Along with promising defensive ends Jeremy Mincey, who had eight sacks last year, and Andre Branch, the team’s second-round pick this year, Alualu and Knighton are still developing and should improve.
That improvement would have a serious ripple effect on the rest of the defense. The team’s secondary would have more opportunities for turnovers and Mel Tucker would have more freedom with his linebackers. The defense should also benefit dramatically from the team’s recent investments in special teams.
Quality kicker Josh Scobee, was re-signed to a big deal, but it is punter Bryan Anger who should give the Jaguars’ a bigger boost.
Drafting a punter in the third round may seem foolish to some, but anyone who watched the impact of David Akers and Andy Lee in San Francisco last year understands the importance of special teams. Having a quality punter is like having an extra quality defender. If you can consistently pin offenses deep in their own territory and win the field position battle, you put your team in a position to win football games.
The impact a quality punter can make is exasperated when you pair him with a quality defense.
While the Jacksonville Jaguars defense is not on the level of the San Francisco 49ers just yet, it’s not impossible to think that they could take that leap. Mel Tucker is a quality defensive coordinator who is carrying over from the Jack Del Rio era into the Mike Mularkey reign as head coach. Tucker is the primary reason the Jaguars defense is so impressive and should allow Mularkey to primarly focus on developing the team’s offense.
Mularkey comes to Jacksonville carrying a repertoire of offensive experience. His work with Matt Ryan when he was a youngster earned him a lot of praise as the Atlanta Falcons offensive coordinator. While getting better performances from whoever is under center will be important for the Jaguars, Mularkey has plenty of other pieces on offense to be excited about.
Even though Maurice Jones-Drew is currently threatening a holdout, it is very unlikely that he misses any time with the team. Jones-Drew led the league in rushing last year behind an ever-changing offensive line. This year the line is expected to be healthy and remain in tact.
Obviously, that can’t be guaranteed, but it is unlikely that they struggle as much as they did last season. In particular having Eugene Monroe and Eben Britton available at 100 percent would be a major positive for the Jaguars.
The Jaguars line is easily better than the Colts and Vikings’ lines, while it is about on par with the Browns and Raiders’ groups when fully healthy. When you pair each line with their respective running back, taking into consideration the durability of Adrian Peterson and Darren McFadden with the unproven element of Trent Richardson, the Jaguars have easily a better rushing attack than those other teams.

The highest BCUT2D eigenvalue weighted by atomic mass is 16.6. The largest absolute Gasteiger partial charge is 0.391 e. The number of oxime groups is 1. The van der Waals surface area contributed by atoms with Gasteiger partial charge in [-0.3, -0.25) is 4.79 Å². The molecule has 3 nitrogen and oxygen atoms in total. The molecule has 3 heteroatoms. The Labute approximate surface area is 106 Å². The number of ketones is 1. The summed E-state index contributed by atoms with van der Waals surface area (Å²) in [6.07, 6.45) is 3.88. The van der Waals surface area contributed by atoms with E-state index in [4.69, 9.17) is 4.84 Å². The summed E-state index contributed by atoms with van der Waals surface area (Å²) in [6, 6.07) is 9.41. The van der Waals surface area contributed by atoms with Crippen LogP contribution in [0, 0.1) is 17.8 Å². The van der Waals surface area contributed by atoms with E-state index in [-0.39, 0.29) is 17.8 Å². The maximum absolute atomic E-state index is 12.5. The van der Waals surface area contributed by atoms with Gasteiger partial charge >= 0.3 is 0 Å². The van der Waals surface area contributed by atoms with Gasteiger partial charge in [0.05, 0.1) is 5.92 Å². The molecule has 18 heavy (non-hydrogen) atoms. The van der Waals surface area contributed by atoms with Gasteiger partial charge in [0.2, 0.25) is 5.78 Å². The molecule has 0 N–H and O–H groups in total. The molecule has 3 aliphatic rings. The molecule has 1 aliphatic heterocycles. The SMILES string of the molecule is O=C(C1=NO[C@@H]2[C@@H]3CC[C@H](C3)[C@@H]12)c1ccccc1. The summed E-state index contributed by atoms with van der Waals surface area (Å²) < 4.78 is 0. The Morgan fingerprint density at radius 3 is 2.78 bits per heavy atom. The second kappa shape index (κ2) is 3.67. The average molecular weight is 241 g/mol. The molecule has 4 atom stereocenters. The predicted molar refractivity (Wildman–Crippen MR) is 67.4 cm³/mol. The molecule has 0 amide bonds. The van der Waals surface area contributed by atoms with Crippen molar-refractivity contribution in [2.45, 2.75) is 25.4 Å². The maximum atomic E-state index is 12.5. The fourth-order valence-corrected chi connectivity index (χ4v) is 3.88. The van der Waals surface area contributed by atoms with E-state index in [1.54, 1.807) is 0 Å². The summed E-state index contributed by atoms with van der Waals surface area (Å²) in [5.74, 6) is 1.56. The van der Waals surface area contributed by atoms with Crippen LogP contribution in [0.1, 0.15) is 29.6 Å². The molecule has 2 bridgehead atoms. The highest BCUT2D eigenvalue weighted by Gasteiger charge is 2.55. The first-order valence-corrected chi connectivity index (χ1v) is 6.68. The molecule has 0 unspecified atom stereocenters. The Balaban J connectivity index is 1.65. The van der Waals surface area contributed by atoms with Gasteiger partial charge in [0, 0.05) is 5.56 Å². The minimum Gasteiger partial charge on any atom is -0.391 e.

Drafting Justin Blackmon and signing Laurent Robinson in free agency doesn’t give the Jaguars one of the better arsenals of receivers in the NFL, but it does vastly improve the unit over last season. Robinson and Blackmon complement each other well, as Robinson should stretch the field for Blackmon to work the underneath while Mike Thomas will excel as moving down on the depth chart.
When you throw in the talented, but inconsistent, Marcedes Lewis, there are more than enough receiving options in Jacksonville for Blaine Gabbert to develop without restricting the team’s ability to compete.
Competing is all that the Jaguars are looking to do. In the AFC South, it is not completely out of the question that they could compete for the division. The Houston Texans had a phenomenal year last year, but prior to the season all the talk was of how they would struggle implementing their new defense.
With significant offensive line alterations and greater expectations, their dominance of the division is not guaranteed even if expected. The Tennessee Titans clearly have a better offense than the Jaguars, but their defense has a lot of question marks while the Colts are entering a season devoted to rebuilding the roster.
Five wins in the NFL generally guarantees that you won’t be the worst team in the league. Considering the Jaguars won five games last year and have seemingly improved this year, it’s baffling to understand how they could be predicted as one of the worst teams in the league for 2012.
*This article was written during the NFL off-season, it was not updated once republished on this blog.
Cian Fahey writes for the Guardian and Irishcentral. You can find him on twitter @Cianaf